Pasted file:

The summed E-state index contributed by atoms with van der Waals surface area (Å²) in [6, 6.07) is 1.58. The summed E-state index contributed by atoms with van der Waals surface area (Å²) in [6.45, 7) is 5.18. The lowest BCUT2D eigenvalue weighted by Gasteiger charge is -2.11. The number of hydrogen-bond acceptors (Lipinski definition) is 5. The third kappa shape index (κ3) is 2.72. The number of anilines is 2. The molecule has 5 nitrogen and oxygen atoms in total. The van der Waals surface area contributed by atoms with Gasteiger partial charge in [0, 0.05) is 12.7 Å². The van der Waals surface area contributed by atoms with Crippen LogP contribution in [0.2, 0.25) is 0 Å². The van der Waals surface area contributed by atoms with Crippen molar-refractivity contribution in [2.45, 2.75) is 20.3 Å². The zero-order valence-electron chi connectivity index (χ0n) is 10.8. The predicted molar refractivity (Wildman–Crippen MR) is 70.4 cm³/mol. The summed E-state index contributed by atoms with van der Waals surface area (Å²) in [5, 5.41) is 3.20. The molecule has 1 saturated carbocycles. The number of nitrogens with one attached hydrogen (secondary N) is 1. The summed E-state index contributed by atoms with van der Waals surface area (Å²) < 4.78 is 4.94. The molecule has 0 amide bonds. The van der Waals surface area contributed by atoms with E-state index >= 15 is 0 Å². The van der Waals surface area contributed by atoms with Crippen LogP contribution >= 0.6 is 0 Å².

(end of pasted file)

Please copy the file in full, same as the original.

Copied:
The summed E-state index contributed by atoms with van der Waals surface area (Å²) in [6, 6.07) is 1.58. The summed E-state index contributed by atoms with van der Waals surface area (Å²) in [6.45, 7) is 5.18. The lowest BCUT2D eigenvalue weighted by Gasteiger charge is -2.11. The number of hydrogen-bond acceptors (Lipinski definition) is 5. The third kappa shape index (κ3) is 2.72. The number of anilines is 2. The molecule has 5 nitrogen and oxygen atoms in total. The van der Waals surface area contributed by atoms with Gasteiger partial charge in [0, 0.05) is 12.7 Å². The van der Waals surface area contributed by atoms with Crippen LogP contribution in [0.2, 0.25) is 0 Å². The van der Waals surface area contributed by atoms with Crippen molar-refractivity contribution in [2.45, 2.75) is 20.3 Å². The zero-order valence-electron chi connectivity index (χ0n) is 10.8. The predicted molar refractivity (Wildman–Crippen MR) is 70.4 cm³/mol. The summed E-state index contributed by atoms with van der Waals surface area (Å²) in [5, 5.41) is 3.20. The molecule has 1 saturated carbocycles. The number of nitrogens with one attached hydrogen (secondary N) is 1. The summed E-state index contributed by atoms with van der Waals surface area (Å²) < 4.78 is 4.94. The molecule has 0 amide bonds. The van der Waals surface area contributed by atoms with E-state index >= 15 is 0 Å². The van der Waals surface area contributed by atoms with Crippen LogP contribution >= 0.6 is 0 Å².